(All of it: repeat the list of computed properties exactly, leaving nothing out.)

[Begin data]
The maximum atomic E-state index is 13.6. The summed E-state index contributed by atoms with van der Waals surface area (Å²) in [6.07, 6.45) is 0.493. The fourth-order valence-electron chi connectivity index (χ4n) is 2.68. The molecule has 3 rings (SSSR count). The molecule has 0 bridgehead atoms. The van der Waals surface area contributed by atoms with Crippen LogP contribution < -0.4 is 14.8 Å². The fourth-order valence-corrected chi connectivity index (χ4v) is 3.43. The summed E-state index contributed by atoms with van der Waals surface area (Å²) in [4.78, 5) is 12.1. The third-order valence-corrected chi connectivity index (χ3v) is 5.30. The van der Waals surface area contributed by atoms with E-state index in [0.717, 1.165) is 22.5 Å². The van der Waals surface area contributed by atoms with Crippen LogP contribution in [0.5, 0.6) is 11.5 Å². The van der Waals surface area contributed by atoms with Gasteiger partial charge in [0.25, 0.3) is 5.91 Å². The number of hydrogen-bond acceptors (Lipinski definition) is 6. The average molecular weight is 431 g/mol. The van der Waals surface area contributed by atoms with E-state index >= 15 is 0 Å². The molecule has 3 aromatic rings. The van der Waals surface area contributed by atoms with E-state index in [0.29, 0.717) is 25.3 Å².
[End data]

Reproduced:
The maximum atomic E-state index is 13.6. The summed E-state index contributed by atoms with van der Waals surface area (Å²) in [6.07, 6.45) is 0.493. The fourth-order valence-electron chi connectivity index (χ4n) is 2.68. The molecule has 3 rings (SSSR count). The molecule has 0 bridgehead atoms. The van der Waals surface area contributed by atoms with Crippen LogP contribution < -0.4 is 14.8 Å². The fourth-order valence-corrected chi connectivity index (χ4v) is 3.43. The summed E-state index contributed by atoms with van der Waals surface area (Å²) in [4.78, 5) is 12.1. The third-order valence-corrected chi connectivity index (χ3v) is 5.30. The van der Waals surface area contributed by atoms with E-state index in [0.717, 1.165) is 22.5 Å². The van der Waals surface area contributed by atoms with Crippen LogP contribution in [0.5, 0.6) is 11.5 Å². The van der Waals surface area contributed by atoms with Gasteiger partial charge in [0.25, 0.3) is 5.91 Å². The number of hydrogen-bond acceptors (Lipinski definition) is 6. The average molecular weight is 431 g/mol. The van der Waals surface area contributed by atoms with E-state index >= 15 is 0 Å². The molecule has 3 aromatic rings. The van der Waals surface area contributed by atoms with E-state index in [0.29, 0.717) is 25.3 Å².